If you are already 8(a) certified, your 3-year average AGI must be under $350K.
Think about your compensation from your company as one big package. This means you need to add up your base salary, your commissions or bonuses and any other earnings you get from your business and lump them all together as one number. Let’s call this one number “total compensation.”
AGI takes into account your total compensation from your business plus any other income you might have as an individual, such as, but not limited to:
- military pensions
- disability payments
- dividends earned from stocks
- real estate income (if you rent property to others)
- other money you might have earned as documented on a 1099 form
- proceeds from other investments
So in other words, when you calculate your 3-year AGI amount, you need to make sure all of these sources of income taken together amount to less than the 8(a) cap.
For example, say you are interested in applying to the 8(a) program and you pay yourself $240K in salary and $5K in owner draws every year. This makes your total compensation $245K per year, which gets you really close to the 8(a) AGI limit of $250,000 to get into the program. Now say you forget that in addition to $245K per year from your business, you also get $3K in rental income from an apartment you rent out to other people, plus $3K per year in dividends from your stocks. Uh oh. You now have a 3-year average AGI of $251K, meaning you are NOT eligible to join the 8(a) program because you are not “economically disadvantaged” after all.
If you are worried about the AGI cap, grab three consecutive years of your personal federal tax returns and scour them carefully to take note of all sources of income you possess. AGI is more than just salary–every dollar of income counts.
Need more 8(a) help? We can answer some quick questions via email at email@example.com and we offer dozens of downloadable 8(a) kits, templates, guides and examples costing from $0 to $60 on our site http://www.8aapplication.com.
Once your company gets 8(a) certified, it is time to focus on 8(a) program compliance. Be sure to read your entire Participation Agreement, which outlines the main things you have to do to remain compliant and active in the 8(a) program.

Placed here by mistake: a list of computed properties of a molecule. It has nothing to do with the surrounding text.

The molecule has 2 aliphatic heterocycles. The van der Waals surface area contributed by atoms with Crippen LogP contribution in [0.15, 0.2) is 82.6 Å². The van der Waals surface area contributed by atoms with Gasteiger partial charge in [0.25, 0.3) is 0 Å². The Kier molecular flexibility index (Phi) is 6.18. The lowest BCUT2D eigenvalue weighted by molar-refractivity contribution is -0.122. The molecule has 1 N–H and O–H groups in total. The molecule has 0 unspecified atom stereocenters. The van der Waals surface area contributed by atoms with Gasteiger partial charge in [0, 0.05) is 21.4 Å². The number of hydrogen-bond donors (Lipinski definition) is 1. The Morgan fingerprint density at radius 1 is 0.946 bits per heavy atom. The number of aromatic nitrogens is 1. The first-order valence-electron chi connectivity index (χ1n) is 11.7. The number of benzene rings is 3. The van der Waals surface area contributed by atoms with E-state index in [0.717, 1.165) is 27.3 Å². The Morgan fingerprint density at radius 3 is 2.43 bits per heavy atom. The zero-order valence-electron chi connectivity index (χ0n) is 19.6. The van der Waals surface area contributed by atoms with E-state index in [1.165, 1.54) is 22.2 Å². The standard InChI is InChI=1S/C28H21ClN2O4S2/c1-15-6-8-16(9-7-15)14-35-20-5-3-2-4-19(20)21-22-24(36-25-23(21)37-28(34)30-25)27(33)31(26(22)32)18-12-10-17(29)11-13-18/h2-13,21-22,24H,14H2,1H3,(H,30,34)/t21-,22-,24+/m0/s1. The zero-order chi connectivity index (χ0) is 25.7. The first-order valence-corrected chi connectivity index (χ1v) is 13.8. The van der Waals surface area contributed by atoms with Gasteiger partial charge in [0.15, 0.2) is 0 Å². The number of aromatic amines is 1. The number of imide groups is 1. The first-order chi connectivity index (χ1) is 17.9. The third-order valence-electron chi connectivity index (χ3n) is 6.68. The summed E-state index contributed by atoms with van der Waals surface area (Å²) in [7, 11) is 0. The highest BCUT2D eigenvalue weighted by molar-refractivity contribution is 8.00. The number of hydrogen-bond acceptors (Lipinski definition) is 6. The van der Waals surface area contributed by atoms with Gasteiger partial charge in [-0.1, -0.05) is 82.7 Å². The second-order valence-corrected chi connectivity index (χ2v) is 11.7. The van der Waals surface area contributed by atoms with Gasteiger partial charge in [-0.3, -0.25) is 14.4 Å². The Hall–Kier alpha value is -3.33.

Here are some of the top reasons why companies get kicked out of the 8(a) program:
- Failure to submit a complete annual update on time
- Unauthorized changes to ownership that in turn create negative control problems
- Other unauthorized changes, such as moving your headquarters to another state without prior written approval from the SBA
- Ethics violations by company personnel
- Failure to meet Business Activity Targets (BATs)
- Refusal to submit documentation requested by the SBA
- Failure to acquire any commercial business
- Expiration of critical licenses or professional certifications
- Entering into joint ventures without prior SBA approval
- Failure to pay government financial obligations
- Taking excessive cash out of the company for personal gain
- Lack of contracts or business activity of any type over a prolonged period of time
Bear in mind the SBA 8(a) program is a federal government program (read: red tape), and it is a privilege, not a right, so you have to do some work to remain active in it. As with all other federal programs, there are rules and regulations that must be followed, and there are annual paperwork requirements that must be fulfilled.
Any time you are uncertain as to whether or not a business practice is in violation of the SBA 8(a) rules, contact your designated Business Development Specialist for advice in advance of engaging in the practice. It is better to ask for his or her advice than to accidentally violate an 8(a) rule and subsequently lose your precious certification. Once you have lost your 8(a) status for any reason, it cannot be reinstated.
For more information about SBA 8(a) compliance, GCS Inc. can be reached by email at firstname.lastname@example.org.